Chrysiliou IP represents clients of all sizes, from international companies that own world-famous brands to small Australian businesses.

In a recent case before the Australian Trade Marks Office, Highdawn Pty Ltd v. John Howard [2013] ATMO 48 (13 June 2013), Chrysiliou IP assisted the applicant, John Howard, in opposition proceedings commenced by Highdawn Pty Ltd (‘Highdawn’).

Mr Howard applied to register the following trade mark in respect to ‘handyman repair, maintenance and installation services’:

Hire A Hubby

Highdawn, the entity associated with the ‘Hire A Hubby’ franchise, opposed the application.

Among other things, the Trade Marks Office decided that Mr Howard’s trade mark was not deceptively similar to Highdawn’s trade mark registration for HIRE A HUBBY, which was registered for similar services to those covered by Mr Howard’s application. The Trade Marks Office stated that the expressions ‘Hubby Hire’ and ‘Hire A Hubby’ both allude to home handymen offered for hire to perform repair and maintenance services traditionally the domain of husbands. It added that, consequently, the expressions themselves may be less likely to be viewed by consumers as the badge of origin for a particular trader, so that other material in Mr Howard’s trade mark should be given weight for the purposes of comparison. This other material included the presence of the word HOWARDS’ and the alliteration in Mr Howard’s trade mark from the repetition of the sound of the letter ‘H’, which is bolstered by the letters ‘H’ being stacked on top of each other.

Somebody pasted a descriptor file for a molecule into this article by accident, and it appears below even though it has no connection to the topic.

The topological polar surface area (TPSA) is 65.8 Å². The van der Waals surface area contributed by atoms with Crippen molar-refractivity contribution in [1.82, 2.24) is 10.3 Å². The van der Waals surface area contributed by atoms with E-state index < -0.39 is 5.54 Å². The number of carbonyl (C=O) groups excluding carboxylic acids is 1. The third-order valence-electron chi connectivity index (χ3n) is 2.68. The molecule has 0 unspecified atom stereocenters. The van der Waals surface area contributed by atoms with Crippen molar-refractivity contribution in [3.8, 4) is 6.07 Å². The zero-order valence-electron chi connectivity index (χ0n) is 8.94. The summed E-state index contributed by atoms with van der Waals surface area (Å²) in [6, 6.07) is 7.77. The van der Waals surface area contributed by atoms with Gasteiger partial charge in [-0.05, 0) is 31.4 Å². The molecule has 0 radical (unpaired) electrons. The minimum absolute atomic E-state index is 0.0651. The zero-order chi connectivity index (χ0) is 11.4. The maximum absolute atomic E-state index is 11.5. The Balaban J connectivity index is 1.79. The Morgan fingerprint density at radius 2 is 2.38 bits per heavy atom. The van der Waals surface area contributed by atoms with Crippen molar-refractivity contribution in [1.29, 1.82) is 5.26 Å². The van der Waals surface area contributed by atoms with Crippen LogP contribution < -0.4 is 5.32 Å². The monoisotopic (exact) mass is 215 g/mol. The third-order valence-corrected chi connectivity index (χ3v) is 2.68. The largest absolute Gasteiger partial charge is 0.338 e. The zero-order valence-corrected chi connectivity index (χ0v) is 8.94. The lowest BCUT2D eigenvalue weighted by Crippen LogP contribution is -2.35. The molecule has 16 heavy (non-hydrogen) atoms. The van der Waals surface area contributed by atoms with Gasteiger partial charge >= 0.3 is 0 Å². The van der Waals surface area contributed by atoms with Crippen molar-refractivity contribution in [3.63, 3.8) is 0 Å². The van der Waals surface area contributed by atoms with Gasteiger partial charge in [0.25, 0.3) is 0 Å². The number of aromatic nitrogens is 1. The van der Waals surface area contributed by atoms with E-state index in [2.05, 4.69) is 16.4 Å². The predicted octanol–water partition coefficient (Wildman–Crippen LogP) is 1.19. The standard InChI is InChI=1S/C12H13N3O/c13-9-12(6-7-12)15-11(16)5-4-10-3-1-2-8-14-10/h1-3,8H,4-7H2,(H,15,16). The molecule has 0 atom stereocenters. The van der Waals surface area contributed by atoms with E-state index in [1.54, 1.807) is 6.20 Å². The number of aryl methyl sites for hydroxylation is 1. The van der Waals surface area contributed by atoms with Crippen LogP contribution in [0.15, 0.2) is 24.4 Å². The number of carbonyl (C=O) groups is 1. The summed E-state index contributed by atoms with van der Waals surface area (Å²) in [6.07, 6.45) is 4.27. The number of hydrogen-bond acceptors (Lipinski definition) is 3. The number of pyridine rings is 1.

The Trade Marks Office also decided that while Highdawn had demonstrated some reputation in the expression ‘Hire A Hubby’ and while there may be a possibility of confusion between the trade marks, it was not satisfied that on the balance of probabilities that the danger of confusion is ‘real and tangible’. Highdawn had argued that the likelihood of confusion between the respective trade marks is increased as handyman services are undertaken on an urgent basis, so that consumers do not labour over choice. However, the Trade Marks Office was of the view that the majority of handyman jobs are either not urgent, or so complex and financially significant to a consumer that careful attention would be taken by consumers in selecting the appropriate tradesperson. The Trade Marks Office also noted that the ‘Hire A Hubby’ trade mark did not feature the name of a particular tradesman, whereas Mr Howard’s trade mark did.

Highdawn’s opposition was dismissed by the Trade Marks Office and Mr Howard was awarded costs. Mr Howard’s trade mark is now registered.

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